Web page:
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Disability and imperfection through the medical model of disability

This has led me to think again about the relationship between the two. The Medical Model of Disability Disabilities have traditionally been described with reference to medical conditions that they were seen to arise from. This has been highly influential, over the last 30 years, in shaping policy, practice and attitudes to disabled people. The social model stemmed from the publication of Fundamental Principles of Disability in 1976.

Disability is the product of the physical, organisational and attitudinal barriers present within society.

  • Geneva, WHO, Searchable online versions available at;
  • Accessibility, given this re-definition, is the ability of the learning environment to adjust to the needs of all learners;
  • The construct of special needs fits the medical model in two ways; it suggests that disabled people need help and that said help necessitates specialist support;
  • This facilitates a pragmatic application of WCAG 2;
  • This design can be said to be accessible if it facilitates full interaction by all users irrespective of assistive technologies or access approaches that may be adopted by some.

The social model takes account of disabled people as part of the economic, environmental and cultural society. The WHO revised its definitions of disability, in part as a response to this social model, and from the realisation that the medical model was of very limited use in defining effective responses in meeting the needs of disabled people.

In the ICF disability is described as: Building on the social model the IMS Global Learning Consortium, introducing its work developing technical standards for accessibility in e-learning, offered a more education specific definition of both disability and accessibility [4]: It is therefore not a personal trait but an artifact of the relationship between the learner and the learning environment or education delivery. Accessibility, given this re-definition, is the ability of the learning environment to adjust to the needs of all learners.

Accessibility is determined by the flexibility of the education environment with respect to presentation, control methods, access modality, and learner supports and the availability of adequate alternative-but-equivalent content and activities. The needs and preferences of a user may arise from the context or environment the user is in, the tools available e. Accessible systems adjust the user interface of the learning environment, locate needed resources and adjust the properties of the resources to match the needs and preferences of the user.

For an example see Torn Shakespeare and Nicholas Watson 2001 [5]. They argue instead for an Embodied Ontology: Functional Models of Disability The term accessibility is widely used in the context of web design.

The W3C describes web accessibility thus: Web accessibility means that people with disabilities can perceive, understand, navigate, and interact with the Web, and that they can contribute to the Web.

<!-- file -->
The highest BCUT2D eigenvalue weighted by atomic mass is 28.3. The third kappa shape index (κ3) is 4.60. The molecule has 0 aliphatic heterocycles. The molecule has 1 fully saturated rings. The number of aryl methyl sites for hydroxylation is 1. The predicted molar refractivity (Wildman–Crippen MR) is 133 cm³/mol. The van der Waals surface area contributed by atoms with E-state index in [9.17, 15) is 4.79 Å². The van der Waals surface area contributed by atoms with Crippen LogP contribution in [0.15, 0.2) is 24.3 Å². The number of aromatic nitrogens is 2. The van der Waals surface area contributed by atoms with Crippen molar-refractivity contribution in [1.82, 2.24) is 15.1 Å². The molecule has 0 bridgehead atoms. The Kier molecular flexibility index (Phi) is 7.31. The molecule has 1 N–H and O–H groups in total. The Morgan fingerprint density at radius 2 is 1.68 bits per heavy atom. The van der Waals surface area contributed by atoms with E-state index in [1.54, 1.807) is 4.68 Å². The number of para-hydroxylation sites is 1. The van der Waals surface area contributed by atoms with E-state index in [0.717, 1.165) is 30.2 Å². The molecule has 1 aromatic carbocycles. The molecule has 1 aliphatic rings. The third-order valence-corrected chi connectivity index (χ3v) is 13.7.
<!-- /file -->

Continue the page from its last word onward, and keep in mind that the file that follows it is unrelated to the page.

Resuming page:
What is important in the design of web-based applications or content is how the diversity of users access the computer. This design can be said to be accessible if it facilitates full interaction by all users irrespective of assistive technologies or access approaches that may be adopted by some. These functional profiles could be generated by disabled people themselves, possibly with the help of advisors, inputting their specific access approaches and requirements to a web-form.

Such profiles have great potential in personalisation approaches to accessibility and in analytics based approaches to identifying accessibility issuesas discussed elsewhere in this blog.

These are targeted at web developers and cover what is normally referred to as technical accessibility. The development of web assets or applications is a process.

  • Medical model of disability The social model of disability says that disability is caused by the way society is organised;
  • The social model has had widespread influence;
  • These functional profiles could be generated by disabled people themselves, possibly with the help of advisors, inputting their specific access approaches and requirements to a web-form;
  • Even Work Capability Assessments the assessment for disability and sickness benefits in the UK is tested by an assessment of the things your body can and cannot do.

Accessibility considerations need to be built into the everyday practices across the web product life-cycle from conception and specification through development to delivery and maintenance. This facilitates a pragmatic application of WCAG 2. The social model has had widespread influence. References All web-links checked 10 October 2012 [1] World Health Organization, 1980 International classification of impairments, disabilities, and handicaps.

Models of disability and their relation to accessibility

A manual of classification relating to the consequences of disease. Geneva, WHO, Searchable online versions available at: Barnartt and Barbara M. Exploring Theories and Expanding Methodologies:

  1. The charity model encourages non-disabled people to work to support and save disabled people from their personal tragedy of disability.
  2. The social model stemmed from the publication of Fundamental Principles of Disability in 1976. The W3C describes web accessibility thus.
  3. In the ICF disability is described as. Exploring Theories and Expanding Methodologies.